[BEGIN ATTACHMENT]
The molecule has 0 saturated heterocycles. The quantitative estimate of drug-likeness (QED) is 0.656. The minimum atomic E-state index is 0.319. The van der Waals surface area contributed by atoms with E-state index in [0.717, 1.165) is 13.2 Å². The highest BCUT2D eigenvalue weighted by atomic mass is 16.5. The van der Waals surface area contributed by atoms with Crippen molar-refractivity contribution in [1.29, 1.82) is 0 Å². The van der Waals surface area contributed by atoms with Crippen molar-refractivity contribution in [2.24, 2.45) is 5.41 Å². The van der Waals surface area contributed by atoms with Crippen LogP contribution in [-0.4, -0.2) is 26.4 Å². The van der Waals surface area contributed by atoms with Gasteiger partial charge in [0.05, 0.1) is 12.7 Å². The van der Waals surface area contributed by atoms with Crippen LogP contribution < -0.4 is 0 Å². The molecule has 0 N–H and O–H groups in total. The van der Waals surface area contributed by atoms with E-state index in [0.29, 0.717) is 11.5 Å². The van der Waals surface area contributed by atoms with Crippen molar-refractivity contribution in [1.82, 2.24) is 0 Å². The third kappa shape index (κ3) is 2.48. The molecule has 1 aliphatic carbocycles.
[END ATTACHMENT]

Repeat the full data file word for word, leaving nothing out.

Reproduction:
The molecule has 0 saturated heterocycles. The quantitative estimate of drug-likeness (QED) is 0.656. The minimum atomic E-state index is 0.319. The van der Waals surface area contributed by atoms with E-state index in [0.717, 1.165) is 13.2 Å². The highest BCUT2D eigenvalue weighted by atomic mass is 16.5. The van der Waals surface area contributed by atoms with Crippen molar-refractivity contribution in [1.29, 1.82) is 0 Å². The van der Waals surface area contributed by atoms with Crippen molar-refractivity contribution in [2.24, 2.45) is 5.41 Å². The van der Waals surface area contributed by atoms with Crippen LogP contribution in [-0.4, -0.2) is 26.4 Å². The van der Waals surface area contributed by atoms with Gasteiger partial charge in [0.05, 0.1) is 12.7 Å². The van der Waals surface area contributed by atoms with Crippen LogP contribution < -0.4 is 0 Å². The molecule has 0 N–H and O–H groups in total. The van der Waals surface area contributed by atoms with E-state index in [0.29, 0.717) is 11.5 Å². The van der Waals surface area contributed by atoms with Crippen molar-refractivity contribution in [1.82, 2.24) is 0 Å². The third kappa shape index (κ3) is 2.48. The molecule has 1 aliphatic carbocycles.